Above and beside them, bloodstained Remans maintained the ships systems oblivious to the abattoir. Oallea sat comfortably in the central command chair, a literal throne of blood. It amazed Glover to see how quickly the Reman had seemed to grow in stature, from a shriveled slave to formidable ship’s master.
Ousanas propped the Samson up from falling into the ocean of gore. He steadied him until the convulsions subsided. He hadn’t been fed in so long that there was nothing to eject from his stomach. “Was this necessary?” Samson asked, after he found his voice again. The two men carefully waded through the carnage.
“I know something of Earth history,” Oallea said, “and that of the humans of your phenotype. I know that many of your skin color also labored under the yoke of oppression and that there were many rebellions. This is no different. And it is a result of the violence that we have borne for centuries.”
“I don’t need anyone, least of all you telling me the history of my own people,” Samson said hotly, though the charge had rattled him. “And I won’t allow you to cloak what you have allowed to happen here within a tragic period on my planet.”
“So be it,” Oallea shrugged, “but despite your protestations I am certain there is some part of you that understands the reason for this fury even if historical remove can’t allow you to condone it.”
The former admiral couldn’t hold the man’s gaze. On some level he knew that the Reman was correct. He couldn’t really truly conceive of the horrors that had been visited upon his ancestors, but hadn’t he just a short while ago thundered from their cell, ready to exact vengeance upon the Romulans who had captured them and tortured Daneeka?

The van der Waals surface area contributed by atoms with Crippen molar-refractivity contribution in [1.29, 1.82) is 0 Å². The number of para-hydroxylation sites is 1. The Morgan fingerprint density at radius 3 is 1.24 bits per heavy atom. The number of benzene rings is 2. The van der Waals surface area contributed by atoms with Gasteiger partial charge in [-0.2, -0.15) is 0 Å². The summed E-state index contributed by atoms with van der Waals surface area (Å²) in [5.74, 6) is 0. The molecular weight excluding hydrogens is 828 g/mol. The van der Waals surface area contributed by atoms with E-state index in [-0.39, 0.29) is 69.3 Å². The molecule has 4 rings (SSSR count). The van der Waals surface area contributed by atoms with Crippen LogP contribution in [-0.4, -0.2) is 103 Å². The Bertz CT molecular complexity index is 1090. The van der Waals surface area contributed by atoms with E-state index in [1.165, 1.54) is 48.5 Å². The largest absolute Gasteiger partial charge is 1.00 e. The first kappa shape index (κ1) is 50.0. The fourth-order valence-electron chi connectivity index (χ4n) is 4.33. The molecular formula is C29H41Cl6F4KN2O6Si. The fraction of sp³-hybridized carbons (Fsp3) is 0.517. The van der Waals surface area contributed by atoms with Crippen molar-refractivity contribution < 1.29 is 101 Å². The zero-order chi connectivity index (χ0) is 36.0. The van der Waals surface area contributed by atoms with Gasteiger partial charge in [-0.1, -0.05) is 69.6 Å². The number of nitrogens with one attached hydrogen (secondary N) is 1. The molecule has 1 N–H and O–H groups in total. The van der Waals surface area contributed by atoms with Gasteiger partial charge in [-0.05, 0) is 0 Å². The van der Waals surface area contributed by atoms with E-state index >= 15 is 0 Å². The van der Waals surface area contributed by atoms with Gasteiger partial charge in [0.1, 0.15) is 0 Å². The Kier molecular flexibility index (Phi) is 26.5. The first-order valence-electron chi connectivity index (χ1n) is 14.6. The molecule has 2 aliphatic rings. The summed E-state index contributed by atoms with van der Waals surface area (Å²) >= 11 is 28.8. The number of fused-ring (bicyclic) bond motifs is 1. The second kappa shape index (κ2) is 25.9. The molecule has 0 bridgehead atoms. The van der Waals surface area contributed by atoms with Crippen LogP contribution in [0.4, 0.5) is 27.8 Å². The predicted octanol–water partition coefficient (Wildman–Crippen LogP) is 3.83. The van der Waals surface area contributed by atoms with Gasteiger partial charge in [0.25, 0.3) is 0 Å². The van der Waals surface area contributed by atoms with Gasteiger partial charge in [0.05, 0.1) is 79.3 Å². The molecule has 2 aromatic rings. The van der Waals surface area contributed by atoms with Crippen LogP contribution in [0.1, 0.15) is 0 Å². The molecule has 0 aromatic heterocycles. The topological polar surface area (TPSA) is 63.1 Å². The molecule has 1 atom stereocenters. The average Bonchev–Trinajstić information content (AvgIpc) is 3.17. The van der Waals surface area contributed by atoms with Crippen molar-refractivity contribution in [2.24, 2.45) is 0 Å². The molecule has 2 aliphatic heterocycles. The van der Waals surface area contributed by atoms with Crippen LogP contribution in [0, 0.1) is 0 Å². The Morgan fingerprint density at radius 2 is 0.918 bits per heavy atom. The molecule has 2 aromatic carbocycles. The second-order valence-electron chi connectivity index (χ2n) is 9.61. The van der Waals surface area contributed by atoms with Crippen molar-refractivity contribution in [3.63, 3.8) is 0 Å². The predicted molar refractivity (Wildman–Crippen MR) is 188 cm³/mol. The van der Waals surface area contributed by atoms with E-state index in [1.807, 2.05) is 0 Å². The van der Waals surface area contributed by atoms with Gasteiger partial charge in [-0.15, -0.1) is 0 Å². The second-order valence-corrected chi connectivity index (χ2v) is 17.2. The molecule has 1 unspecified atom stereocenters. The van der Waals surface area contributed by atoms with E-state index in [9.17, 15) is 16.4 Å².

But he hadn’t found any alive. The Remans had efficiently butchered their oppressors. And it had reminded Samson brutally of the true end result of such vengeful thoughts. “Have your soldiers recovered any of personal effects?” Ousanas said, and Glover was glad for the shift in conversation. The Reman’s words had turned Samson down some dark corners.
“Why are you speaking to the captain Romulan?” A beefy Romulan bellowed from an aft console. “Your head should be mounted on a pike along with the rest of your accursed kind!” A chorus of agreement rumbled through the bridge. Samson’s blood curdled as the wraith-like beings stirred from their stations. Instinctively he moved in front of his old comrade.
“The Romulan's life is mine to take…or preserve,” Oallea said authoritatively, silencing the mob. “And he lives for now.”
“Our belongings,” Ousanas pressed.
“Will remain under safe keeping,” Oallea would not be budged. “Until we reach our new destination.”
“Where are you taking us?” Samson demanded. Oallea shifted his eyes forward to the main viewer. Without even looking at them, the Reman said.
“I had the Bolian moved. Perhaps you should retire to the medical station to check on the condition of your compatriot.” It wasn’t a request.